At any moment, the capital stock is a key determinant of the economy’s output, but the capital stock can change over time, and those changes can lead to economic growth. In particular, two forces influence the capital stock: investment and depreciation. *Investment* is expenditure on new plant and equipment, and it causes the capital stock to rise. *Depreciation* is the wearing out of old capital, and it causes the capital stock to fall. Let’s consider each of these forces in turn.

As we have already noted, investment per worker *i* equals *sy.* By substituting the production function for *y,* we can express investment per worker as a function of the capital stock per worker:

*i* = *sf*(*k*).

This equation relates the existing stock of capital *k* to the accumulation of new capital *i.* Figure 7-2 shows this relationship. This figure illustrates how, for any value of *k,* the amount of output is determined by the production function *f*(*k*), and the allocation of that output between consumption and saving is determined by the saving rate *s.*

Figure 7-2: **FIGURE 7-2**

Figure 7-2: **Output, Consumption, and Investment** The saving rate *s* determines the allocation of output between consumption and investment. For any level of capital *k,* output is *f*(*k*), investment is *sf*(*k*), and consumption is *f*(*k*) −*sf*(*k*).

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To incorporate depreciation into the model, we assume that a certain fraction δ of the capital stock wears out each year. Here δ (the lowercase Greek letter delta) is called the *depreciation rate.* For example, if capital lasts an average of 25 years, then the depreciation rate is 4 percent per year (δ = 0.04). The amount of capital that depreciates each year is δ*k.* Figure 7-3 shows how the amount of depreciation depends on the capital stock.

Figure 7-3: **FIGURE 7-3**

Figure 7-3: **Depreciation** A constant fraction δ of the capital stock wears out every year. Depreciation is therefore proportional to the capital stock.

We can express the impact of investment and depreciation on the capital stock with this equation:

Change in Capital Stock = Investment − Depreciation

Δ*k* = *i −* δ*k*,

where Δ*k* is the change in the capital stock between one year and the next. Because investment *i* equals *sf*(*k*), we can write this as

Δ*k* = *sf*(*k*) −δ*k.*

Figure 7-4 graphs the terms of this equation—investment and depreciation—for different levels of the capital stock *k.* The higher the capital stock, the greater are the amounts of output and investment. Yet the higher the capital stock, the greater also is the amount of depreciation.

Figure 7-4: **FIGURE 7-4**

Figure 7-4: **Investment, Depreciation, and the Steady State** The steady-state level of capital *k** is the level at which investment equals depreciation, indicating that the amount of capital will not change over time. Below *k**, investment exceeds depreciation, so the capital stock grows. Above *k** investment is less than depreciation, so the capital stock shrinks.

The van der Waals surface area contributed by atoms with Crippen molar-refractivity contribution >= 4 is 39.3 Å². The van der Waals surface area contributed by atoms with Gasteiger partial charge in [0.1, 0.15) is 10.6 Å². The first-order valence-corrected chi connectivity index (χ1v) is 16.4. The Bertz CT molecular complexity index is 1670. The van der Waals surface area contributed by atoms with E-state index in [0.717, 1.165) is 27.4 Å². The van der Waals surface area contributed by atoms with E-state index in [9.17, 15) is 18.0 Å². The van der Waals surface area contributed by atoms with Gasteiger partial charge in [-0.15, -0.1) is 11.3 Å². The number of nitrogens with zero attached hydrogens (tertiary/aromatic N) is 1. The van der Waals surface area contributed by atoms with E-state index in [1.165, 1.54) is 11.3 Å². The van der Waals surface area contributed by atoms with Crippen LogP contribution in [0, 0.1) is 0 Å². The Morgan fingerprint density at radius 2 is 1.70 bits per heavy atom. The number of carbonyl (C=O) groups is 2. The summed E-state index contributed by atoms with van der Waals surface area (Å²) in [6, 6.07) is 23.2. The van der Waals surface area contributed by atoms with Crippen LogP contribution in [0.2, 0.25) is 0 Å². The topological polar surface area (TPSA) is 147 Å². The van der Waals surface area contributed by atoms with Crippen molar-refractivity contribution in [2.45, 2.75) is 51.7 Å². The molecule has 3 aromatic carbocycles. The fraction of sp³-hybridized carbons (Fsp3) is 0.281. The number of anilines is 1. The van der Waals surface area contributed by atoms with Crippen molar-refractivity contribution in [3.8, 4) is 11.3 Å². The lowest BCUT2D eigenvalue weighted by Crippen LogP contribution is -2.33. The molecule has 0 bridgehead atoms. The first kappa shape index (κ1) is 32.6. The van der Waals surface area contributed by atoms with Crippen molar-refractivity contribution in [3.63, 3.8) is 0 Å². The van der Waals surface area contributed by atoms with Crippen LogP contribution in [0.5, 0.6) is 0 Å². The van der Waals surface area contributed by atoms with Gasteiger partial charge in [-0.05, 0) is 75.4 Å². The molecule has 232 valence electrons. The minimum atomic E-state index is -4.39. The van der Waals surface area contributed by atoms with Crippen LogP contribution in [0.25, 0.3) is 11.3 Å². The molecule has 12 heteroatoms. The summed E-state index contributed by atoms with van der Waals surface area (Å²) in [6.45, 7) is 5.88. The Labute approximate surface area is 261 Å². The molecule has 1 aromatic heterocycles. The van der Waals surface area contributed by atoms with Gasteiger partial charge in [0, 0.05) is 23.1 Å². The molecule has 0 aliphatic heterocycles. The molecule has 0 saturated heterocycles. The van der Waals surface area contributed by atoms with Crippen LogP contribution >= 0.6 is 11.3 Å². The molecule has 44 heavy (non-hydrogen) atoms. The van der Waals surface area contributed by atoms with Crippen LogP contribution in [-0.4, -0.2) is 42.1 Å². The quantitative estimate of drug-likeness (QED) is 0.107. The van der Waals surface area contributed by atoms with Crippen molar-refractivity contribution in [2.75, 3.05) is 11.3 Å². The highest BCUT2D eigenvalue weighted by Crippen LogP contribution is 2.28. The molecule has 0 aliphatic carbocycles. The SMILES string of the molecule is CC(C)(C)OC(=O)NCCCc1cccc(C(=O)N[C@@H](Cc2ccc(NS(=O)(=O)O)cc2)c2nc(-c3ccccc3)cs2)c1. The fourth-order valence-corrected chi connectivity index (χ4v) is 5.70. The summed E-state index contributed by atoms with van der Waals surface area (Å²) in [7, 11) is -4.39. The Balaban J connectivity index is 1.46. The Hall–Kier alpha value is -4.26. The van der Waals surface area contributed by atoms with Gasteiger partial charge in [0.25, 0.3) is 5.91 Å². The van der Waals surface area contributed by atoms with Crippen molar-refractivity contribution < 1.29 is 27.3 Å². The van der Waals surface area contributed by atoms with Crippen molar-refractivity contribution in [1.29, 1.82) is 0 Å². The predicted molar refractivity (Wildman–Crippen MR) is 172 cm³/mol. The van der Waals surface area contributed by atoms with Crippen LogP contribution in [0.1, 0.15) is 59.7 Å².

As Figure 7-4 shows, there is a single capital stock *k** at which the amount of investment equals the amount of depreciation. If the economy finds itself at this level of the capital stock, the capital stock will not change because the two forces acting on it—investment and depreciation—just balance. That is, at *k**, Δ*k* = 0, so the capital stock *k* and output *f*(*k*) are steady over time (rather than growing or shrinking). We therefore call *k** the steady-state level of capital.

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The steady state is significant for two reasons. As we have just seen, an economy at the steady state will stay there. In addition, and just as important, an economy not at the steady state will go there. That is, regardless of the level of capital with which the economy begins, it ends up with the steady-state level of capital. In this sense, *the steady state represents the long-run equilibrium of the economy.*

To see why an economy always ends up at the steady state, suppose that the economy starts with less than the steady-state level of capital, such as level *k*_{1} in Figure 7-4. In this case, the level of investment exceeds the amount of depreciation. Over time, the capital stock will rise and will continue to rise—along with output *f*(*k*)—until it approaches the steady state *k**.

Similarly, suppose that the economy starts with more than the steady-state level of capital, such as level *k*_{2}. In this case, investment is less than depreciation: capital is wearing out faster than it is being replaced. The capital stock will fall, again approaching the steady-state level. Once the capital stock reaches the steady state, investment equals depreciation, and there is no pressure for the capital stock to increase or decrease.

Let’s use a numerical example to see how the Solow model works and how the economy approaches the steady state. For this example, we assume that the production function is

*Y* = *K*^{1/2}*L*^{1/2}.

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From Chapter 3, you will recognize this as the Cobb–Douglas production function with the capital share parameter a equal to 1/2. To derive the per-worker production function *f*(*k*), divide both sides of the production function by the labour force *L*:

Rearrange to obtain

Because *y* = *Y*/*L* and *k* = *K*/*L,* this becomes

*y* = *k*^{1/2}.

This equation can also be written as

This form of the production function states that output per worker is equal to the square root of the amount of capital per worker.

To complete the example, let’s assume that 30 percent of output is saved (*s* = 0.3), that 10 percent of the capital stock depreciates every year (*δ* = 0.1), and that the economy starts off with 4 units of capital per worker (*k* = 4). Given these numbers, we can now examine what happens to this economy over time.